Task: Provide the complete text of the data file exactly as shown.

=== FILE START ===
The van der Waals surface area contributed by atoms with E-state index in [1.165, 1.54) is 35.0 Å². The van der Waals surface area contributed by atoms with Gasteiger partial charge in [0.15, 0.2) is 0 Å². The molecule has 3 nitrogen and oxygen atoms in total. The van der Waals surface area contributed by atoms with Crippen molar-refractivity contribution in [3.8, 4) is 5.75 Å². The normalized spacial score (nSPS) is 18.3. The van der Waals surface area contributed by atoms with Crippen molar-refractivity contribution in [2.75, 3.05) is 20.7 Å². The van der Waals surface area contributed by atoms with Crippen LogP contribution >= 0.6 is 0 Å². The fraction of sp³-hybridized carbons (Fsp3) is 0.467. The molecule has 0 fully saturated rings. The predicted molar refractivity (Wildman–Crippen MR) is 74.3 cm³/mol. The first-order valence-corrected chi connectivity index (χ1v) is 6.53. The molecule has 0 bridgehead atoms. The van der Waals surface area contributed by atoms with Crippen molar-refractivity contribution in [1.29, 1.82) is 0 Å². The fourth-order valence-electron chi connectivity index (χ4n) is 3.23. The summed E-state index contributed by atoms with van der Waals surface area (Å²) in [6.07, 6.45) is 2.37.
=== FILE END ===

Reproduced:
The van der Waals surface area contributed by atoms with E-state index in [1.165, 1.54) is 35.0 Å². The van der Waals surface area contributed by atoms with Gasteiger partial charge in [0.15, 0.2) is 0 Å². The molecule has 3 nitrogen and oxygen atoms in total. The van der Waals surface area contributed by atoms with Crippen molar-refractivity contribution in [3.8, 4) is 5.75 Å². The normalized spacial score (nSPS) is 18.3. The van der Waals surface area contributed by atoms with Crippen molar-refractivity contribution in [2.75, 3.05) is 20.7 Å². The van der Waals surface area contributed by atoms with Crippen LogP contribution >= 0.6 is 0 Å². The fraction of sp³-hybridized carbons (Fsp3) is 0.467. The molecule has 0 fully saturated rings. The predicted molar refractivity (Wildman–Crippen MR) is 74.3 cm³/mol. The first-order valence-corrected chi connectivity index (χ1v) is 6.53. The molecule has 0 bridgehead atoms. The van der Waals surface area contributed by atoms with Crippen molar-refractivity contribution in [1.29, 1.82) is 0 Å². The fourth-order valence-electron chi connectivity index (χ4n) is 3.23. The summed E-state index contributed by atoms with van der Waals surface area (Å²) in [6.07, 6.45) is 2.37.